One of the features of Apple’s new iOS 13, due for release this fall, that has attracted a lot of comment is FaceTime Attention Correction. Easily activated, it allows users to correct what can be an unsettling aspect of video calls: your eyes look at the image of the other person on the screen, not at the camera, which makes it look as though you are avoiding eye contact or looking someplace else. Some people with a certain experience in video calls have learned that looking directly at the camera can help, particularly if they want to make a particular point during a conversation, but still, it feels unnatural to focus on a black and motionless hole rather than the space on the screen occupied by the face of the person you’re talking to.
The solution, until manufacturers put the camera in the center of the screen without the need for a notch, seems futuristic and perhaps slightly controversial: digitally manipulate the image of our eyes so they appear to be looking at the other person. People who have tried it say the image is practically indistinguishable from reality and that it feels like you’re making eye contact.
What does it mean to manipulate a person’s eyes so they appear to be looking at you? The technology has been available since Microsoft Research experiments in 2004, but has not been mass tested via its inclusion in an operating system that millions of smartphones will download very soon. As with other technologies, the effect will be almost imperceptible and it will simply seem as though the videocall call is simply more “natural”, as with a face-to-face conversation. But in practice, we will all be looking at a digital reconstruction of somebody’s gaze, created from the real image of their eyes.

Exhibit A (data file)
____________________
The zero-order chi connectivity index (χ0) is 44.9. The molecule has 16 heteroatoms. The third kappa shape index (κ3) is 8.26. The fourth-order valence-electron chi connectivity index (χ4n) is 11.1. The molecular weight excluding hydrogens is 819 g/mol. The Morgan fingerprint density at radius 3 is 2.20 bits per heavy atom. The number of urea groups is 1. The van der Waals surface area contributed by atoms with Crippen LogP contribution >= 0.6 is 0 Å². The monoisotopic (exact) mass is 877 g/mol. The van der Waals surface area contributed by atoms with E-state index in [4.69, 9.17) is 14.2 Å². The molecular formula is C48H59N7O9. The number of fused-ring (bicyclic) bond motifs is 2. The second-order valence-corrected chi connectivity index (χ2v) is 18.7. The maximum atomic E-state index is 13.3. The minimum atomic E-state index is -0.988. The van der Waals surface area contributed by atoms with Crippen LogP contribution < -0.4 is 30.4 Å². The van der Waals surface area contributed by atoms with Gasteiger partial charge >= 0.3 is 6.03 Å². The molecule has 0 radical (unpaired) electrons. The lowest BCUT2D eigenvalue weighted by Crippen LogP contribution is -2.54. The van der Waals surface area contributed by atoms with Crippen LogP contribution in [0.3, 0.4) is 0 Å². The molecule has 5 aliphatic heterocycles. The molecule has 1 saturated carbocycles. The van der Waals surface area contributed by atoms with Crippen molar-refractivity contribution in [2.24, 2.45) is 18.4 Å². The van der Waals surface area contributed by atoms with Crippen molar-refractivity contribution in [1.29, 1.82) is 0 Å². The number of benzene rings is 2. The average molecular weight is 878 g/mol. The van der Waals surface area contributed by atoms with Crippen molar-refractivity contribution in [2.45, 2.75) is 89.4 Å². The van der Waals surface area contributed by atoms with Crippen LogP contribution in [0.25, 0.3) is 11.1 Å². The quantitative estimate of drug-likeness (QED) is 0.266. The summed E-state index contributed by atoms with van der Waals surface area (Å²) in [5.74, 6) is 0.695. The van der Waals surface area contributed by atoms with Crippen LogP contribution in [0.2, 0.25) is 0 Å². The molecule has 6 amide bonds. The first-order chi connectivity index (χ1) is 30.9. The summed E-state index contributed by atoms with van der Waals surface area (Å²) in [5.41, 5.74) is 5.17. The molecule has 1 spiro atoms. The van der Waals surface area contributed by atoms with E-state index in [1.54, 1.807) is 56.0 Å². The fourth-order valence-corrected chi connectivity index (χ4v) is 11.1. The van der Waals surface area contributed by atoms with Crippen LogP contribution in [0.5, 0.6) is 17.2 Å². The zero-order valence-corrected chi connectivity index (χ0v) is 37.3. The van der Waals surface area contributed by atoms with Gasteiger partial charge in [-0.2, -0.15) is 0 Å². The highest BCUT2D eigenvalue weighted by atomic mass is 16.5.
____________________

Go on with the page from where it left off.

We might as well get used to these types of technologies to virtually reconstruct people’s faces. When two people wearing virtual reality viewers talk, for example, neither will be able to see the other’s eyes, which will be covered by an opaque glass screen. The solution would be to use sensors to capture an image of our eyes and reconstruct them in the place where the viewer is located, which would allow us to enjoy a reasonable conversational experience. Another solution for these kinds of videocalls in the meantime is to use avatars.
What are you looking at? Soon, the question will be meaningless when using FaceTime, because an algorithm will have decided to make it appear we’re all looking into each other’s eyes.
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